Le’Veon Bell Says He’d Consider Retiring If The Steelers Franchise Tag Him After Incredible Season

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We’re just four months removed from Steelers running back Le’Veon Bell applying to Dairy Queen after the Steelers organization was played chicken with Bell’s $17 million demands. The Steelers then hit Bell with a $12.1 million franchise tag in 2017 and he had the best season of his career–scampering for 1,291 yards and catching 85 passes for 655 yards along with 11 total touchdowns en route to a first-team All-Pro selection.

At just 25 years old, the supremely talented running back told ESPN that he’s prepared to sit out next season or even retire if he’s franchise tagged for the second consecutive year.

“I hope it doesn’t come to that, but I would definitely consider it,” he said before Thursday’s practice.

“Just get the numbers straight, exactly where we want them. I’m not going to settle for anything. I know what I do and what I bring to the table. I’m not going out here getting the ball 400 times if I’m not getting what I feel I’m valued at.”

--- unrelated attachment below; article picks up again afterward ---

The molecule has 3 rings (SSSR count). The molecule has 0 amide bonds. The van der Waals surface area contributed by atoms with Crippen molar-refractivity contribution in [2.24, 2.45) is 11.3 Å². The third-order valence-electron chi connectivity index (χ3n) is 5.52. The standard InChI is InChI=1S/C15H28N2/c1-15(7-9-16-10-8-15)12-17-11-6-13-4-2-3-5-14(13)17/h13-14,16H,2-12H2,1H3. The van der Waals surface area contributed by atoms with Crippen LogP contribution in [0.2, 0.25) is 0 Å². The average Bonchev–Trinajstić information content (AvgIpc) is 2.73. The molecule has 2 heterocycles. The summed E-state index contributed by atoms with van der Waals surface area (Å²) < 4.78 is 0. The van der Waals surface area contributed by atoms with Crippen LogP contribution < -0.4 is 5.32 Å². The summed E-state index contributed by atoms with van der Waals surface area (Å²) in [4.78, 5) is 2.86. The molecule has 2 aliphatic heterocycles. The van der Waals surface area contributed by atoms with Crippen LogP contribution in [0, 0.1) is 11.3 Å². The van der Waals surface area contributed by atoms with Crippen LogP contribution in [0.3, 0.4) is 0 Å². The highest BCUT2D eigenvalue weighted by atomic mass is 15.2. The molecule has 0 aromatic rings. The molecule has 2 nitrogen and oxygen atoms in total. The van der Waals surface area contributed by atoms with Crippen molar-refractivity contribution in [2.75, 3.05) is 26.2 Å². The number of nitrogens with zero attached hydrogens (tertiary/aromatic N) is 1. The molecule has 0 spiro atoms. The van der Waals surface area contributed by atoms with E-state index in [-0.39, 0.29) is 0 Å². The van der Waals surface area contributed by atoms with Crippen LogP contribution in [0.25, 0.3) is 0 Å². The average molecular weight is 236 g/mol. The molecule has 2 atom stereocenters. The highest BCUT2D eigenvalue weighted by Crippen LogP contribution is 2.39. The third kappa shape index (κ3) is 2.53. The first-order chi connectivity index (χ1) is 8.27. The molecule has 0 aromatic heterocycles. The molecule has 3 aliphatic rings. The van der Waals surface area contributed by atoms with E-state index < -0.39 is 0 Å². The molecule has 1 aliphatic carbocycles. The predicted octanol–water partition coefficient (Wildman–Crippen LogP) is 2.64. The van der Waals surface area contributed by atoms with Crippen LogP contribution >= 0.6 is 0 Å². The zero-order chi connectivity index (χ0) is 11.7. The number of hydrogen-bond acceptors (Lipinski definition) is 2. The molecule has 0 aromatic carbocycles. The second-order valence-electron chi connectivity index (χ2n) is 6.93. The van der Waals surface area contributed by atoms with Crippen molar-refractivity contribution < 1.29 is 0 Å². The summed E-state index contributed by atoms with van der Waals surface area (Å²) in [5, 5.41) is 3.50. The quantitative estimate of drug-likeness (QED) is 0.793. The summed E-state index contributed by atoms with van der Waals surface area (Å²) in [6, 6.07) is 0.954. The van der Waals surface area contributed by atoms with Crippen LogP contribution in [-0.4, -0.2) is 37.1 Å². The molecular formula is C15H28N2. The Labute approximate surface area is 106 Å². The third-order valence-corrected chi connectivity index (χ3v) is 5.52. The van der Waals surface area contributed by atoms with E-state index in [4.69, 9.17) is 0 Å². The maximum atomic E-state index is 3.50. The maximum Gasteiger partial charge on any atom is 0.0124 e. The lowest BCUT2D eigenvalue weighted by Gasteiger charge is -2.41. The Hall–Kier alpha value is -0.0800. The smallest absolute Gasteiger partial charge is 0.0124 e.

Bell brashly turned down a long-term contract last season that would have paid him upwards of $30 million, claiming the team didn’t value his as a “dual threat.”

On the surface, Bell may be coming off as greedy, but as ESPN reports, Bell’s career average of 129 yards per game is one of the best ever for an NFL player through the first five years of a career. And when fellow running back Devonta Freeman signed a five-year contract extension in the offseason making him the NFL’s highest-paid running back (worth $41.25 million, including a $15 million signing bonus, and $22 million guaranteed), Bell starts to look like a philanthropist.

[h/t ESPN]

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Matt’s love of writing was born during a sixth grade assembly when it was announced that his essay titled “Why Drugs Are Bad” had taken first prize in D.A.R.E.’s grade-wide contest. The anti-drug people gave him a $50 savings bond for his brave contribution to crime-fighting, and upon the bond’s maturity 10 years later, he used it to buy his very first bag of marijuana.